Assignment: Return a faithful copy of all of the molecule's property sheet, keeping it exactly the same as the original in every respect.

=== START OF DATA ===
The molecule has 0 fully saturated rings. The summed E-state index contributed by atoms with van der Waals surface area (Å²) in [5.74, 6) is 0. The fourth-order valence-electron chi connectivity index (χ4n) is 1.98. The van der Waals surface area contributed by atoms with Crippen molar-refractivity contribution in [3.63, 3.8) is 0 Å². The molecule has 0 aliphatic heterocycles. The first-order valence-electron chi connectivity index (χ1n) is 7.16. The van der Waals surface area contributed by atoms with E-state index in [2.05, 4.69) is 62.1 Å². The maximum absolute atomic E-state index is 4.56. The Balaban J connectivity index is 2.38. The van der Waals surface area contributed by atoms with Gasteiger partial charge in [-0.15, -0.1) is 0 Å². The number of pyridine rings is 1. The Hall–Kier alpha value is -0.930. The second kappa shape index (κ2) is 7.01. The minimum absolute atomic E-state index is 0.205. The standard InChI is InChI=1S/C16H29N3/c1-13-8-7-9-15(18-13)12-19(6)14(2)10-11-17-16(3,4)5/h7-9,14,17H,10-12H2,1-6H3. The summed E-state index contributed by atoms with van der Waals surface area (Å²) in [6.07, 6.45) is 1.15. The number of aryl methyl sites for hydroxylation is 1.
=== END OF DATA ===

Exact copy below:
The molecule has 0 fully saturated rings. The summed E-state index contributed by atoms with van der Waals surface area (Å²) in [5.74, 6) is 0. The fourth-order valence-electron chi connectivity index (χ4n) is 1.98. The van der Waals surface area contributed by atoms with Crippen molar-refractivity contribution in [3.63, 3.8) is 0 Å². The molecule has 0 aliphatic heterocycles. The first-order valence-electron chi connectivity index (χ1n) is 7.16. The van der Waals surface area contributed by atoms with E-state index in [2.05, 4.69) is 62.1 Å². The maximum absolute atomic E-state index is 4.56. The Balaban J connectivity index is 2.38. The van der Waals surface area contributed by atoms with Gasteiger partial charge in [-0.15, -0.1) is 0 Å². The number of pyridine rings is 1. The Hall–Kier alpha value is -0.930. The second kappa shape index (κ2) is 7.01. The minimum absolute atomic E-state index is 0.205. The standard InChI is InChI=1S/C16H29N3/c1-13-8-7-9-15(18-13)12-19(6)14(2)10-11-17-16(3,4)5/h7-9,14,17H,10-12H2,1-6H3. The summed E-state index contributed by atoms with van der Waals surface area (Å²) in [6.07, 6.45) is 1.15. The number of aryl methyl sites for hydroxylation is 1.